Ooh mushrooms! Great idea. There is a Food52 thread on good substitutes for oyster sauce: Although, if I didn't have any oyster sauce on hand, I'd probably just use soy sauce.
savorthis September 23, 2013
Oh but oyster sauce is so good with eggs! I often will make an omelette type situation with leftover rice or noodles, pork or chicken and onions that I top with oyster sauce, green onions, cilantro and sesame and it just wouldn't be the same without the oyster sauce! I would be very curious to try the vegetarian version though.
Trena H. September 23, 2013
What is your favorite brand of oyster sauce?
Author Comment
Jacqui M. September 23, 2013
Honestly, I don't have a favorite. Kikkoman oyster sauce is what's currently in my fridge, but I've used others and can never tell a real difference.
Valentina S. September 24, 2013
Mushrooms would be amazing! Especially those with an earthy flavor, like Shiitake or Portobello. I was also thinking of a mince of mushrooms + Napa cabbage + maybe tofu, if you like it. Replacing oyster sauce would be tough, but I've heard from many asians that when they don't use it, they just go with plain soy sauce...
savorthis September 23, 2013
This looks great. Can I use biggish eggplants? I still have some in the garden.
Author Comment
Jacqui M. September 23, 2013
Yes! For big eggplants, my mom cuts them in half lengthwise after roasting them, then flattens them out and goes from there. Hope you enjoy!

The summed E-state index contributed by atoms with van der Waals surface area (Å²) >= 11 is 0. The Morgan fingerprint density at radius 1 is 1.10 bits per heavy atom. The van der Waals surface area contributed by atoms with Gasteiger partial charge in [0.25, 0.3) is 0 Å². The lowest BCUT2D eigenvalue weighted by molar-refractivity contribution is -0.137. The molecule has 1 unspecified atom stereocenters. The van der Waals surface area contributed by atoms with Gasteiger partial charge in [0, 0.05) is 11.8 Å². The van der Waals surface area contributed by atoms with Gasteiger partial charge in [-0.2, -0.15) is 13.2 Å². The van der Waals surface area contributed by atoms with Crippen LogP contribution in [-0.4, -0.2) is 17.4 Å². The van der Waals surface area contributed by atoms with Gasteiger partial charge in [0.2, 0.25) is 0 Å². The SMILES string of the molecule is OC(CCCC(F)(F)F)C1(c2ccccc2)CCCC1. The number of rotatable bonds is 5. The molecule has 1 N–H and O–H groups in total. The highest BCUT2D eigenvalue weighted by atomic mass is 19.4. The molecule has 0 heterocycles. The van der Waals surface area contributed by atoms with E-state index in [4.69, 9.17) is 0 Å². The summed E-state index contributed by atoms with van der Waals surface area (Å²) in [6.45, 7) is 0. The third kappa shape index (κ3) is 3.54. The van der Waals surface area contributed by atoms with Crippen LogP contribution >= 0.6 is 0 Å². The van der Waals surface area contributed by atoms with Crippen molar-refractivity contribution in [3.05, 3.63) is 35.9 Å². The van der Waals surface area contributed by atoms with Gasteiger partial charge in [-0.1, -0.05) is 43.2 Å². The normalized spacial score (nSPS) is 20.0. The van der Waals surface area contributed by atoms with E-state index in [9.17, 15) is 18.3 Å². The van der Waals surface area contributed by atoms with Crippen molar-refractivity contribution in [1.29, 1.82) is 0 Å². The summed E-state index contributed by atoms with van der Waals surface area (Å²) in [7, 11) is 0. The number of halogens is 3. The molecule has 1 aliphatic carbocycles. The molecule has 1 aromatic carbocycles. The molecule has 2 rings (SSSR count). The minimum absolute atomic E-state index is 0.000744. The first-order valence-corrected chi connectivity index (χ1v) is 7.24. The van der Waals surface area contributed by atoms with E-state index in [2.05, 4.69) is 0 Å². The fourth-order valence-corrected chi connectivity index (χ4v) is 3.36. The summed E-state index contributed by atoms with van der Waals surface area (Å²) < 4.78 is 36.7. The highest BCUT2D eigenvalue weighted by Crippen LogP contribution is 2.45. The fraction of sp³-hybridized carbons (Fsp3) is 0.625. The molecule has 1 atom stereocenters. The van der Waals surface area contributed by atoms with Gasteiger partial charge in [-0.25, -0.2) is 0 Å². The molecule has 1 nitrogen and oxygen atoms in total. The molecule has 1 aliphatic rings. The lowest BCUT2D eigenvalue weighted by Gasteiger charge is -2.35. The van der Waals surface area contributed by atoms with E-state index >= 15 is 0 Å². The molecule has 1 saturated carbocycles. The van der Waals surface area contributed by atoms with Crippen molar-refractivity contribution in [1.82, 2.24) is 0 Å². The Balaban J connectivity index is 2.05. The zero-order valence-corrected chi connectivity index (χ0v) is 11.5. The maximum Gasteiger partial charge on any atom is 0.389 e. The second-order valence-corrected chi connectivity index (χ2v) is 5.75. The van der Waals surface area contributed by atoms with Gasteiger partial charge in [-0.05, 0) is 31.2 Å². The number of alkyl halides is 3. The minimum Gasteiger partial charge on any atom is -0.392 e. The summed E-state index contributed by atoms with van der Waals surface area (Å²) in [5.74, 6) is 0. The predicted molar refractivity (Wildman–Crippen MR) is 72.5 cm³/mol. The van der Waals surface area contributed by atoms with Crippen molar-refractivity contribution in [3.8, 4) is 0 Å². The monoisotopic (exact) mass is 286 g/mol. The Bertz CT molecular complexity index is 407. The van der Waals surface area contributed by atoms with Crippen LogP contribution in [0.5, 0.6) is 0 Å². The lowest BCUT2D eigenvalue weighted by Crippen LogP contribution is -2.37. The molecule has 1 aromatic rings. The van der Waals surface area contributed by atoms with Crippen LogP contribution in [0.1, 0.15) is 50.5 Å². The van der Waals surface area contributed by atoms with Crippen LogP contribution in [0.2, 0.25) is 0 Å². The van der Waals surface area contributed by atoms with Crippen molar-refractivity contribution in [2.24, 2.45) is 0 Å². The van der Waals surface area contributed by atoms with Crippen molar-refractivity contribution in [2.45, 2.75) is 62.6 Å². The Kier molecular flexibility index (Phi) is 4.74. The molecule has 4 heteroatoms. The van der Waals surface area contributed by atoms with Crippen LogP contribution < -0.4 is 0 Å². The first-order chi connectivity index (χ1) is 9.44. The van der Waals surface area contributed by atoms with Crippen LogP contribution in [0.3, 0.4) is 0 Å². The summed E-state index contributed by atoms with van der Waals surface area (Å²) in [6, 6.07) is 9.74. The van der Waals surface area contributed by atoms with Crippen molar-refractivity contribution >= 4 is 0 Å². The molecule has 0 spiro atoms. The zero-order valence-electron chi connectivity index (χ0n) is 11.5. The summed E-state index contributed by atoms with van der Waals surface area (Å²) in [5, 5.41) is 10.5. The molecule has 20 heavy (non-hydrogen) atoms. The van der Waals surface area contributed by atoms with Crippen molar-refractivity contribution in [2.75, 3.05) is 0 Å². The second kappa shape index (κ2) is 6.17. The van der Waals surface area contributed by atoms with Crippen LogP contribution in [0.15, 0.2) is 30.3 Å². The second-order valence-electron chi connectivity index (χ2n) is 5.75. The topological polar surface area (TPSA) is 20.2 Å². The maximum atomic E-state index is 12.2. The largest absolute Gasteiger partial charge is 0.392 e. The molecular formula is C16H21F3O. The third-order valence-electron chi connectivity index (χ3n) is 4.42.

Author Comment
Jacqui M. September 23, 2013
Oops, I should mention that she cuts them in half after they are roasted AND peeled. :)
darksideofthespoon September 23, 2013
This looks SO GREAT! Can't wait to try, i'll put it on the list ;)
ChefJune September 23, 2013
Oh this sounds so delicious. Looking forward to making it soon. Do you have a recipe for Bibingka?
Author Comment
Jacqui M. September 23, 2013
I don't! :( I've actually never tried to make a Filipino dessert, but now you've got me thinking that maybe I should!
Sandra September 24, 2013
There are several kinds of bibingka. You mean the kind made around christmas with the salted egg, I'm guessing. I've attempted one, but it somehow is not the same when baked in the oven......
AntoniaJames September 23, 2013
Marvelous! I do hope you'll share some of the other (ugly as well as beautiful) dishes passed down from your grandparents. Thank you for contributing this, which has "comfort food of the best kind" written all over it. ;o)
Author Comment
Jacqui M. September 23, 2013
Sometimes the ugliest dishes are the best, I think. Thanks!
darksideofthespoon September 23, 2013
Ugly?!!? This isn't ugly, it's gorgeous and I want some NOW! ;)